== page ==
Nerve damage from chemo may affect cancer survivors for years
(HealthDay)—Many women who survive cancer have symptoms of chemotherapy-related nerve damage in their feet and hands years after treatment, a new study reveals.
Moreover, this nerve damage—called chemotherapy-induced peripheral neuropathy—is associated with an increased risk of falls, the study found.
"We can't dismiss neuropathy as a treatment side effect that goes away, because symptoms persist for years in nearly half of women," said lead author Kerri Winters-Stone, a research professor at Oregon Health and Science University in Portland.
The study included 462 women who had survived cancer—including breast, lung, colon, ovarian or blood cancers. At an average of six years after cancer diagnosis, 45 percent of them still had symptoms of nerve damage, such as loss of feeling in their hands and feet.
These symptoms were associated with much poorer physical functioning and difficulty doing daily tasks, such as cooking and shopping. The women with symptoms also had changes in their walking patterns and were nearly twice as likely to fall as those without such symptoms, the researchers discovered.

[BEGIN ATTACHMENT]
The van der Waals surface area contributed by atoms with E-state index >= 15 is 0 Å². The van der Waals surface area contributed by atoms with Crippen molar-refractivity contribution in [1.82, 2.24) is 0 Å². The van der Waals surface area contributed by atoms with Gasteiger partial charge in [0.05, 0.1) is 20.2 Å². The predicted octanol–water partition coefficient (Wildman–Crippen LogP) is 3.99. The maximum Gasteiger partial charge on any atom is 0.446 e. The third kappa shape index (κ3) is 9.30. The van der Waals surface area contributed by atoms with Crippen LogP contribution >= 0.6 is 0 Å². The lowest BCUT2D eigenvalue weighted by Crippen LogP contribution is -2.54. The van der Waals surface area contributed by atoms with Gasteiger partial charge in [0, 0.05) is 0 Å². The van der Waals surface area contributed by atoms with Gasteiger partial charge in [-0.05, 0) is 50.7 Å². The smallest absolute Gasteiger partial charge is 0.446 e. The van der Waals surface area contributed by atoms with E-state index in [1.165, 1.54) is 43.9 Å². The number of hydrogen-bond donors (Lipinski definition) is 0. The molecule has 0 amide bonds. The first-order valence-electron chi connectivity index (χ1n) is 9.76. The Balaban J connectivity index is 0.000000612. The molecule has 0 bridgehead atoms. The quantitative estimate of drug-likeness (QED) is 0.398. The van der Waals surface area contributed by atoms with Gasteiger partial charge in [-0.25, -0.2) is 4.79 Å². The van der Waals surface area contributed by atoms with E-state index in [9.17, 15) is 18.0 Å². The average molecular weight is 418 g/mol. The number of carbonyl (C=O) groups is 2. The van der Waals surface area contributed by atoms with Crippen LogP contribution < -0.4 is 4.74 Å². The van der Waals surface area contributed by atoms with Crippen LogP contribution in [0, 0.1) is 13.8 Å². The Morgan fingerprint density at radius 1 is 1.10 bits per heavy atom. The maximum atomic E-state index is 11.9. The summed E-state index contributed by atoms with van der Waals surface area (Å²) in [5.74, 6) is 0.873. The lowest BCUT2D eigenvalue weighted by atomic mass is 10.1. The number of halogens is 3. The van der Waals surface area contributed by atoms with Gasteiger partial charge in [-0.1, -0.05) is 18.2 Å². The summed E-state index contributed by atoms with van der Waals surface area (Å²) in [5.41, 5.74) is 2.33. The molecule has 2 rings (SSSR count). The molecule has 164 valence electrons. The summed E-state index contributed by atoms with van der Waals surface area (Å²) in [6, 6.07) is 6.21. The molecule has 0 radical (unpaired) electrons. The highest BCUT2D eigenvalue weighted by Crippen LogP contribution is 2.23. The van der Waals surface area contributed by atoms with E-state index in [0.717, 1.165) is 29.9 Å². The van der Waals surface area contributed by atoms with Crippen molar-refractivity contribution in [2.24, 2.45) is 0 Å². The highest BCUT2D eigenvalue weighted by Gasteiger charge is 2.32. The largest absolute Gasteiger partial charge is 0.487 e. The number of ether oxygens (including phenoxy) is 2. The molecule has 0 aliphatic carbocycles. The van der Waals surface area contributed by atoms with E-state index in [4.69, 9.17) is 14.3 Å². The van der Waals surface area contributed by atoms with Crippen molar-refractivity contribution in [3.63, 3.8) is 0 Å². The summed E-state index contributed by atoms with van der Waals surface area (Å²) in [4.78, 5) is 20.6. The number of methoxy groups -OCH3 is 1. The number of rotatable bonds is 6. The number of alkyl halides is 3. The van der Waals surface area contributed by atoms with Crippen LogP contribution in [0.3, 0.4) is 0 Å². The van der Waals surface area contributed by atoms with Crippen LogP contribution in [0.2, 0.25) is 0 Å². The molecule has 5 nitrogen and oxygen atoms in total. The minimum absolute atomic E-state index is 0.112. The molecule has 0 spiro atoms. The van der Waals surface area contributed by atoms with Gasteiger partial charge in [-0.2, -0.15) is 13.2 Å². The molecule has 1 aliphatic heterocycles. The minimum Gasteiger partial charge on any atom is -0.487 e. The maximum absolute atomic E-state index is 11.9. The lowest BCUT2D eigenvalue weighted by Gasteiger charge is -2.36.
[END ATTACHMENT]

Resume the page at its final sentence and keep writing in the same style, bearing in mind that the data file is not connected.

Falls can cause broken bones and other injuries, and possibly lead to earlier death, the study authors explained.
The study was to be presented Saturday at the American Society of Clinical Oncology (ASCO) meeting in San Francisco.
"While there are no effective treatments for this side effect, rehabilitative exercise programs may preserve physical functioning and mobility in the presence of neuropathy to help prevent falls and resulting injuries," Winters-Stone said in a society news release.
ASCO spokesperson Dr. Merry-Jennifer Markham said chemo-induced peripheral neuropathy is an often under-recognized symptom among cancer survivors.
The findings of studies like this "will allow us to improve and tailor rehabilitation as needed," Markham said in the news release.
Data and conclusions presented at meetings are usually considered preliminary until published in a peer-reviewed medical journal.
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